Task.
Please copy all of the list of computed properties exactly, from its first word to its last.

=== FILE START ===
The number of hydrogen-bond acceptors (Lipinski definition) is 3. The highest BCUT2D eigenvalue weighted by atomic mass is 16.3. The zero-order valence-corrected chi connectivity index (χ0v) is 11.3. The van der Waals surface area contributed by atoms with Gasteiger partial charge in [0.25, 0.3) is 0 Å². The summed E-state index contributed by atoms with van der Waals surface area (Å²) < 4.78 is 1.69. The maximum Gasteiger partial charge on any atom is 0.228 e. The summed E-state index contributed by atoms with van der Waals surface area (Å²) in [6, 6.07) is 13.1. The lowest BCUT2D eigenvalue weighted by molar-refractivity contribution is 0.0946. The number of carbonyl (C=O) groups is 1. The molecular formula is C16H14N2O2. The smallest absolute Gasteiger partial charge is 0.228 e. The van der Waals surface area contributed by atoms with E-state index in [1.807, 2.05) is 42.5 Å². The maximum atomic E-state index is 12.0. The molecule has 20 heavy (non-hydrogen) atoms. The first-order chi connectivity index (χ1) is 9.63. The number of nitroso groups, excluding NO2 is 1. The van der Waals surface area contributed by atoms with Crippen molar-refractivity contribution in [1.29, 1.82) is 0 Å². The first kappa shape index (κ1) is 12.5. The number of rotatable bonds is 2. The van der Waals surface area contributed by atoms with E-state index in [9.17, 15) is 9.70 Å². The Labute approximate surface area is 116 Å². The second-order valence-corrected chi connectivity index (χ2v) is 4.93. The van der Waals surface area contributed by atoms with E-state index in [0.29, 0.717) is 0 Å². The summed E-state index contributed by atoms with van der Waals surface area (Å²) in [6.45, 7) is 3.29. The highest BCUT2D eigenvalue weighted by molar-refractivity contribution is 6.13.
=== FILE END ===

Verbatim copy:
The number of hydrogen-bond acceptors (Lipinski definition) is 3. The highest BCUT2D eigenvalue weighted by atomic mass is 16.3. The zero-order valence-corrected chi connectivity index (χ0v) is 11.3. The van der Waals surface area contributed by atoms with Gasteiger partial charge in [0.25, 0.3) is 0 Å². The summed E-state index contributed by atoms with van der Waals surface area (Å²) < 4.78 is 1.69. The maximum Gasteiger partial charge on any atom is 0.228 e. The summed E-state index contributed by atoms with van der Waals surface area (Å²) in [6, 6.07) is 13.1. The lowest BCUT2D eigenvalue weighted by molar-refractivity contribution is 0.0946. The number of carbonyl (C=O) groups is 1. The molecular formula is C16H14N2O2. The smallest absolute Gasteiger partial charge is 0.228 e. The van der Waals surface area contributed by atoms with E-state index in [1.807, 2.05) is 42.5 Å². The maximum atomic E-state index is 12.0. The molecule has 20 heavy (non-hydrogen) atoms. The first-order chi connectivity index (χ1) is 9.63. The number of nitroso groups, excluding NO2 is 1. The van der Waals surface area contributed by atoms with Crippen molar-refractivity contribution in [1.29, 1.82) is 0 Å². The first kappa shape index (κ1) is 12.5. The number of rotatable bonds is 2. The van der Waals surface area contributed by atoms with E-state index in [9.17, 15) is 9.70 Å². The Labute approximate surface area is 116 Å². The second-order valence-corrected chi connectivity index (χ2v) is 4.93. The van der Waals surface area contributed by atoms with E-state index in [0.29, 0.717) is 0 Å². The summed E-state index contributed by atoms with van der Waals surface area (Å²) in [6.45, 7) is 3.29. The highest BCUT2D eigenvalue weighted by molar-refractivity contribution is 6.13.